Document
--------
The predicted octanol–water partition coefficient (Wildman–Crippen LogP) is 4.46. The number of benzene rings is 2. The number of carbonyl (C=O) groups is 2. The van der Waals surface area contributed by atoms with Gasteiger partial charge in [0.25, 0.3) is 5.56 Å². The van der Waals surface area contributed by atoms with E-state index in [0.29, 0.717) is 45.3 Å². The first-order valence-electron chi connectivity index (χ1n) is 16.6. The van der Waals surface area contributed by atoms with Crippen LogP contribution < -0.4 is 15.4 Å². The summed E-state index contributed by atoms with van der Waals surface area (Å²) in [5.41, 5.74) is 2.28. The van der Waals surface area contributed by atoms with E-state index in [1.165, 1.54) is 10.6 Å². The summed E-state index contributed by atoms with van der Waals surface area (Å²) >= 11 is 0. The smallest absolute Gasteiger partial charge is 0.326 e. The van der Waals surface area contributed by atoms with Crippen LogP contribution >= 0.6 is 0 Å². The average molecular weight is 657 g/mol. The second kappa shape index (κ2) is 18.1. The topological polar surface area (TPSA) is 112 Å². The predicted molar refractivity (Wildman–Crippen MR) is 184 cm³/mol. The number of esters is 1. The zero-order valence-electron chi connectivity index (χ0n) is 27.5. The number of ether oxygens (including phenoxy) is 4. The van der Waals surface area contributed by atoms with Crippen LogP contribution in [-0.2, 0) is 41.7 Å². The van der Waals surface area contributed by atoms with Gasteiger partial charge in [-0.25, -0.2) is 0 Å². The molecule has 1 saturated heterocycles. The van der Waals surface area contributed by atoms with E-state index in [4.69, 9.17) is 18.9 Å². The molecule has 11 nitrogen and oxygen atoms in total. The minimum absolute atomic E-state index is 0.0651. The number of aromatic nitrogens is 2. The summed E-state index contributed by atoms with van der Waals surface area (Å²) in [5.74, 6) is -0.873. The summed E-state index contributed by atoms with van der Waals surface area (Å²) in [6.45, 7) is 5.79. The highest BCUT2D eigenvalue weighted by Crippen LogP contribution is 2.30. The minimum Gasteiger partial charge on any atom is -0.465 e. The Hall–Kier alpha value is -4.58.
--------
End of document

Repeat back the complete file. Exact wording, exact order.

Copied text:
The predicted octanol–water partition coefficient (Wildman–Crippen LogP) is 4.46. The number of benzene rings is 2. The number of carbonyl (C=O) groups is 2. The van der Waals surface area contributed by atoms with Gasteiger partial charge in [0.25, 0.3) is 5.56 Å². The van der Waals surface area contributed by atoms with E-state index in [0.29, 0.717) is 45.3 Å². The first-order valence-electron chi connectivity index (χ1n) is 16.6. The van der Waals surface area contributed by atoms with Crippen LogP contribution < -0.4 is 15.4 Å². The summed E-state index contributed by atoms with van der Waals surface area (Å²) in [5.41, 5.74) is 2.28. The van der Waals surface area contributed by atoms with E-state index in [1.165, 1.54) is 10.6 Å². The summed E-state index contributed by atoms with van der Waals surface area (Å²) >= 11 is 0. The smallest absolute Gasteiger partial charge is 0.326 e. The van der Waals surface area contributed by atoms with Crippen LogP contribution >= 0.6 is 0 Å². The average molecular weight is 657 g/mol. The second kappa shape index (κ2) is 18.1. The topological polar surface area (TPSA) is 112 Å². The predicted molar refractivity (Wildman–Crippen MR) is 184 cm³/mol. The number of esters is 1. The zero-order valence-electron chi connectivity index (χ0n) is 27.5. The number of ether oxygens (including phenoxy) is 4. The van der Waals surface area contributed by atoms with Crippen LogP contribution in [-0.2, 0) is 41.7 Å². The van der Waals surface area contributed by atoms with Gasteiger partial charge in [-0.25, -0.2) is 0 Å². The molecule has 1 saturated heterocycles. The van der Waals surface area contributed by atoms with E-state index in [4.69, 9.17) is 18.9 Å². The molecule has 11 nitrogen and oxygen atoms in total. The minimum absolute atomic E-state index is 0.0651. The number of aromatic nitrogens is 2. The summed E-state index contributed by atoms with van der Waals surface area (Å²) in [5.74, 6) is -0.873. The summed E-state index contributed by atoms with van der Waals surface area (Å²) in [6.45, 7) is 5.79. The highest BCUT2D eigenvalue weighted by Crippen LogP contribution is 2.30. The minimum Gasteiger partial charge on any atom is -0.465 e. The Hall–Kier alpha value is -4.58.